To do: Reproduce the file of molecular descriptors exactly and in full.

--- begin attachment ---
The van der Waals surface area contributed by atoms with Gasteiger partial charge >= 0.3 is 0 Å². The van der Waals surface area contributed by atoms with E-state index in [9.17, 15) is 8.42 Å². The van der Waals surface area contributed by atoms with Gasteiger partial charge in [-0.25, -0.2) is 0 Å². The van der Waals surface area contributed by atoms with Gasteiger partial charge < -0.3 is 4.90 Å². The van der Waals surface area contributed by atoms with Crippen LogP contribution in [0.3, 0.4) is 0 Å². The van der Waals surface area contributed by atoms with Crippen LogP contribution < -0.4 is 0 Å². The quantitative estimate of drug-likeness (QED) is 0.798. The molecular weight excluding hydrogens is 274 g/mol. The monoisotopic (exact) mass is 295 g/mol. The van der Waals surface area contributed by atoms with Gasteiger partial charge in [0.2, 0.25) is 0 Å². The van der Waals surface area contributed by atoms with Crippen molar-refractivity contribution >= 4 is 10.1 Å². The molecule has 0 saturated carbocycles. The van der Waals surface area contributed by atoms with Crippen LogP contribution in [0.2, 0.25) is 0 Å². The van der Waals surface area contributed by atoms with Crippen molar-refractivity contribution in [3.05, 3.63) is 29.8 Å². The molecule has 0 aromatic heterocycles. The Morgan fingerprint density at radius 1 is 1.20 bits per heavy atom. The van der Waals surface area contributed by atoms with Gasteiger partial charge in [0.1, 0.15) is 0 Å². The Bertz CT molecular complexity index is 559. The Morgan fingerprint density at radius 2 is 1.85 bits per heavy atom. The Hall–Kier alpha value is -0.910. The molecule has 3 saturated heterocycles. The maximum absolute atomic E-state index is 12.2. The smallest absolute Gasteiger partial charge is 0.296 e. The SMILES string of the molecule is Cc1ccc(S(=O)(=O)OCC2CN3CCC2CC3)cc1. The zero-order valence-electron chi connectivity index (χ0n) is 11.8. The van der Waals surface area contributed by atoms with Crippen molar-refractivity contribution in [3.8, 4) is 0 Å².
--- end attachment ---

The van der Waals surface area contributed by atoms with Gasteiger partial charge >= 0.3 is 0 Å². The van der Waals surface area contributed by atoms with E-state index in [9.17, 15) is 8.42 Å². The van der Waals surface area contributed by atoms with Gasteiger partial charge in [-0.25, -0.2) is 0 Å². The van der Waals surface area contributed by atoms with Gasteiger partial charge < -0.3 is 4.90 Å². The van der Waals surface area contributed by atoms with Crippen LogP contribution in [0.3, 0.4) is 0 Å². The van der Waals surface area contributed by atoms with Crippen LogP contribution < -0.4 is 0 Å². The quantitative estimate of drug-likeness (QED) is 0.798. The molecular weight excluding hydrogens is 274 g/mol. The monoisotopic (exact) mass is 295 g/mol. The van der Waals surface area contributed by atoms with Gasteiger partial charge in [0.2, 0.25) is 0 Å². The van der Waals surface area contributed by atoms with Crippen molar-refractivity contribution >= 4 is 10.1 Å². The molecule has 0 saturated carbocycles. The van der Waals surface area contributed by atoms with Crippen LogP contribution in [0.2, 0.25) is 0 Å². The van der Waals surface area contributed by atoms with Crippen molar-refractivity contribution in [3.05, 3.63) is 29.8 Å². The molecule has 0 aromatic heterocycles. The Morgan fingerprint density at radius 1 is 1.20 bits per heavy atom. The van der Waals surface area contributed by atoms with Gasteiger partial charge in [0.1, 0.15) is 0 Å². The Bertz CT molecular complexity index is 559. The Morgan fingerprint density at radius 2 is 1.85 bits per heavy atom. The Hall–Kier alpha value is -0.910. The molecule has 3 saturated heterocycles. The maximum absolute atomic E-state index is 12.2. The smallest absolute Gasteiger partial charge is 0.296 e. The SMILES string of the molecule is Cc1ccc(S(=O)(=O)OCC2CN3CCC2CC3)cc1. The zero-order valence-electron chi connectivity index (χ0n) is 11.8. The van der Waals surface area contributed by atoms with Crippen molar-refractivity contribution in [3.8, 4) is 0 Å².